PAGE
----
Prep Time: 27.80 minutes
Cook Time: 32.05 minutes
Servings: About 30 cookies (each about 3.5” wide)
GET YOUR STUFF OUT
- 8 tablespoons unsalted butter,
- 1⁄2 cup vegetable shortening
- 1 1⁄2 cups granulated sugar
- 2 large eggs
- 2 1⁄4 cups (11.25 oz) all purpose flour
- 2 teaspoons cream of tartar
- 1 teaspoon baking soda
- 1⁄2 teaspoon kosher salt
- 3 tablespoons granulated sugar
- 1 tablespoon ground cinnamon
COOK AND PLAY
Play “I’m Old Fashioned” by The Ella Fitzgerald and get back to the basics for the holidays while you bake your cookies.
1. Cream of the Crop. Set oven rack in middle position- heat oven to 375°. In the bowl of a standing mixer, with paddle attachment or in a large bowl with electric mixer, mix, scraping sides as needed: butter, vegetable shortening and granulated sugar until light and fluffy (a technique known as “creaming”)-5ish minutes. Mix in 2 large eggs- one at a time- 30 seconds or so each.
2. A Floury Mix. In a large bowl, whisk together: flour, cream of tartar, baking soda and kosher salt. Add this to sugar mixture and, with mixer starting slowly, mix to combine, scraping down sides as needed- a few minutes
3. Sugar & Spice. In a small bowl, combine: 3 tablespoons granulated sugar and 1 tablespoon ground cinnamon and reserve.
4. Balls of Jolly. Scoop out 2 tablespoons of dough (about 30 grams- I love a scale!) and use your hands to roll dough into a ball, then roll the ball in cinnamon sugar mix. Repeat until all dough is rolled and sugared. For easier rolling, refrigerate dough for 30 minutes.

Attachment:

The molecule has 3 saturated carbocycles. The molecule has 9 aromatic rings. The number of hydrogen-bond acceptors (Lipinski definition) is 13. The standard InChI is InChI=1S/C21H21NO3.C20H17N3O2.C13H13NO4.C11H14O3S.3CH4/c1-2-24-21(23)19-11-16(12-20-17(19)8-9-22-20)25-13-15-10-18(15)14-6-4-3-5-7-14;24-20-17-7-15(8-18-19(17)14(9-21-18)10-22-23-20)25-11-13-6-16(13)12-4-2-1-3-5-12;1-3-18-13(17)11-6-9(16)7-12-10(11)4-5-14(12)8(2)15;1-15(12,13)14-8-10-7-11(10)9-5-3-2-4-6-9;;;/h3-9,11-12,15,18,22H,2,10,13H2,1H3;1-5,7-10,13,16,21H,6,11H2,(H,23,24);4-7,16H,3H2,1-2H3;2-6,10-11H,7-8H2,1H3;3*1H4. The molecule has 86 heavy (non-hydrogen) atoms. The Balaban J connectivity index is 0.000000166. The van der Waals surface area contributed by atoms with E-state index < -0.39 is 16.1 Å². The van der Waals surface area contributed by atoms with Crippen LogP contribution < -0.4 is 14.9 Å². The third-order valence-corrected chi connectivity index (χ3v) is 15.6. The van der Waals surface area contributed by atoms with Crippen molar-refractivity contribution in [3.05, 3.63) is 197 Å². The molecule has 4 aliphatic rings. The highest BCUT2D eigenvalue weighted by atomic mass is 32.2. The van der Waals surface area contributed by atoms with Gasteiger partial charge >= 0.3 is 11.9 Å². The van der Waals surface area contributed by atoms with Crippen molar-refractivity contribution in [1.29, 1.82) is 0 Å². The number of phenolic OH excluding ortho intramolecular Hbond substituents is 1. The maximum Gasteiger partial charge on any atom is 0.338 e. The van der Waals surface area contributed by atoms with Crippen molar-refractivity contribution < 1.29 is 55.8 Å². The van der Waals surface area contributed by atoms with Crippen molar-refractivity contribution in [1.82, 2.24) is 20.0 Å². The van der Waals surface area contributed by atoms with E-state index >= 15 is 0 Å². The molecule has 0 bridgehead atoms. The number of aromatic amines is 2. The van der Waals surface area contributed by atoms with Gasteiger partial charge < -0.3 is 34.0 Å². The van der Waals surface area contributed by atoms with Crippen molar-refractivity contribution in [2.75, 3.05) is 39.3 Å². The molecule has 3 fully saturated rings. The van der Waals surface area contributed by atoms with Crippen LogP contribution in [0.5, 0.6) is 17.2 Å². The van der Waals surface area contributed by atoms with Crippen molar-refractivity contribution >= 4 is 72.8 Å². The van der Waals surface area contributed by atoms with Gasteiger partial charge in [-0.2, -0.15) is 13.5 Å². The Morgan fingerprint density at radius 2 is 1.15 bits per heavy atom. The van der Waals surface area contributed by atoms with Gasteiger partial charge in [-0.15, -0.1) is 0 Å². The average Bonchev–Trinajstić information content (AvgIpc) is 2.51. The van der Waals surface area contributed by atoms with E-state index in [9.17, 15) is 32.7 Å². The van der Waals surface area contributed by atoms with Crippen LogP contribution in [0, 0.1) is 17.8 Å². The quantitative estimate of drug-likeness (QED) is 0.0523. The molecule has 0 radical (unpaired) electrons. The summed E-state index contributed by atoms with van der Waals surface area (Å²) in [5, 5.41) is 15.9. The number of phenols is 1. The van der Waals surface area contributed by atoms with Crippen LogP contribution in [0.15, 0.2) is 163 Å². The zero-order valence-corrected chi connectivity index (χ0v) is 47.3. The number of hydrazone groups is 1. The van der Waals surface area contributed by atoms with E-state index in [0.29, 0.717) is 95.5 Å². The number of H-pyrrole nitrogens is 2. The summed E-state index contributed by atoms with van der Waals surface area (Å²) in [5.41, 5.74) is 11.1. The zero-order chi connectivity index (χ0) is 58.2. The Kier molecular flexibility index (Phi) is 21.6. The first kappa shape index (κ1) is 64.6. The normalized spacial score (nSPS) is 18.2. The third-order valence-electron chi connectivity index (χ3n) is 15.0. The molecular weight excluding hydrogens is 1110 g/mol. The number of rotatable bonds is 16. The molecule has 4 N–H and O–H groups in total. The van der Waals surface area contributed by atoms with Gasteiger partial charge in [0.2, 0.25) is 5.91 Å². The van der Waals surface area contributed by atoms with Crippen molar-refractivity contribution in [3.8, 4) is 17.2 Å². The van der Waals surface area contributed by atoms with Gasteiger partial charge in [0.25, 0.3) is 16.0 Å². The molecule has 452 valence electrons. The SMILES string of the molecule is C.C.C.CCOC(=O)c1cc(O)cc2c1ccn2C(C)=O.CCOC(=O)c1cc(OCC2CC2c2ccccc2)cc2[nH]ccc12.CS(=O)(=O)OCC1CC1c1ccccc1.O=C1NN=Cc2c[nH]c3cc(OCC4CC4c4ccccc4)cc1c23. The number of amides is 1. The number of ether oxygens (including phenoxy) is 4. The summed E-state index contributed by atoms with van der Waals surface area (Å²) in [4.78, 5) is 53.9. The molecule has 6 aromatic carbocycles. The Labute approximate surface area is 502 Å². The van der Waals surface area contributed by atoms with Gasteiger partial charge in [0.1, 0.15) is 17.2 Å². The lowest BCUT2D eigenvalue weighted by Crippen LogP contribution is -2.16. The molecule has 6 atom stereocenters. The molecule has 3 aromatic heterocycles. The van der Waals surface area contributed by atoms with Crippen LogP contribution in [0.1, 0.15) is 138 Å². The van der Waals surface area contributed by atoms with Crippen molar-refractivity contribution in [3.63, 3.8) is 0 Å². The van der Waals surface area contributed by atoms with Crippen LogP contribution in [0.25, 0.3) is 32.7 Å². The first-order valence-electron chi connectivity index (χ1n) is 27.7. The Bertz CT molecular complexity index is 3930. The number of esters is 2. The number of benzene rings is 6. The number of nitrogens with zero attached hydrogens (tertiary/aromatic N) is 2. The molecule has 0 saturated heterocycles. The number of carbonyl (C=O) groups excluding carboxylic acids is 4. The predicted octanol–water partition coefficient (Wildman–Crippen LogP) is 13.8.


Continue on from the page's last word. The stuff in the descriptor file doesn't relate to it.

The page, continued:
5. Make Room For The Sugar (and Cinnamon) Daddy. Place balls 2.5 inches apart on baking sheet. Keep extra dough balls in fridge will others are baking. Bake, rotating sheet after 5 minutes if you think of it, until cookies start to brown and edges start to set, but center is still soft- 9-11 minutes. Remove sheet from oven and let cookies set for a minute or two before transferring to a wire rack to cool. Repeat with remaining dough balls.
Note- Not to brag, but if you look at the first picture below you can see a piece of kitchen twine I cut to exactly 2.5 inches to help with my spacing, which you’ll see worked perfectly when you get to the next picture.